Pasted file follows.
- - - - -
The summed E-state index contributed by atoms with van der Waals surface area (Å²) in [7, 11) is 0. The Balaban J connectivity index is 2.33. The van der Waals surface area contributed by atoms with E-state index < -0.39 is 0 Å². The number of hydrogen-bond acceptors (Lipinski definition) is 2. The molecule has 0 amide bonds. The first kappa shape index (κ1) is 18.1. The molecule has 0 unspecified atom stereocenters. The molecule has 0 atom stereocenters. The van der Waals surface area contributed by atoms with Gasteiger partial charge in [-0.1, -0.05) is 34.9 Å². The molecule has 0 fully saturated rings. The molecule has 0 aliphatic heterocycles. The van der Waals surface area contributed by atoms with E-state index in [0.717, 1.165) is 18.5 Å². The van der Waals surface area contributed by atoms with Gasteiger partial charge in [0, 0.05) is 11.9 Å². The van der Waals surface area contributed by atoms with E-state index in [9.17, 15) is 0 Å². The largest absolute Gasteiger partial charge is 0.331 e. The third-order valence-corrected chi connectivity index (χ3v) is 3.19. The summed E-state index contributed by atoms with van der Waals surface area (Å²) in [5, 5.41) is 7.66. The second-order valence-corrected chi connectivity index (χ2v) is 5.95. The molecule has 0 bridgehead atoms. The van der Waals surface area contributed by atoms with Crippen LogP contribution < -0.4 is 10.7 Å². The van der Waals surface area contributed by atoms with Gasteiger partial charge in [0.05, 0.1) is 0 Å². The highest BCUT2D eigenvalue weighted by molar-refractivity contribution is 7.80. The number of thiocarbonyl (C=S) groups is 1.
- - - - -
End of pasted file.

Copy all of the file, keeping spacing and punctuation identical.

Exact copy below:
The summed E-state index contributed by atoms with van der Waals surface area (Å²) in [7, 11) is 0. The Balaban J connectivity index is 2.33. The van der Waals surface area contributed by atoms with E-state index < -0.39 is 0 Å². The number of hydrogen-bond acceptors (Lipinski definition) is 2. The molecule has 0 amide bonds. The first kappa shape index (κ1) is 18.1. The molecule has 0 unspecified atom stereocenters. The molecule has 0 atom stereocenters. The van der Waals surface area contributed by atoms with Gasteiger partial charge in [-0.1, -0.05) is 34.9 Å². The molecule has 0 fully saturated rings. The molecule has 0 aliphatic heterocycles. The van der Waals surface area contributed by atoms with E-state index in [0.717, 1.165) is 18.5 Å². The van der Waals surface area contributed by atoms with Gasteiger partial charge in [0, 0.05) is 11.9 Å². The van der Waals surface area contributed by atoms with E-state index in [9.17, 15) is 0 Å². The largest absolute Gasteiger partial charge is 0.331 e. The third-order valence-corrected chi connectivity index (χ3v) is 3.19. The summed E-state index contributed by atoms with van der Waals surface area (Å²) in [5, 5.41) is 7.66. The second-order valence-corrected chi connectivity index (χ2v) is 5.95. The molecule has 0 bridgehead atoms. The van der Waals surface area contributed by atoms with Crippen LogP contribution < -0.4 is 10.7 Å². The van der Waals surface area contributed by atoms with Gasteiger partial charge in [0.05, 0.1) is 0 Å². The highest BCUT2D eigenvalue weighted by molar-refractivity contribution is 7.80. The number of thiocarbonyl (C=S) groups is 1.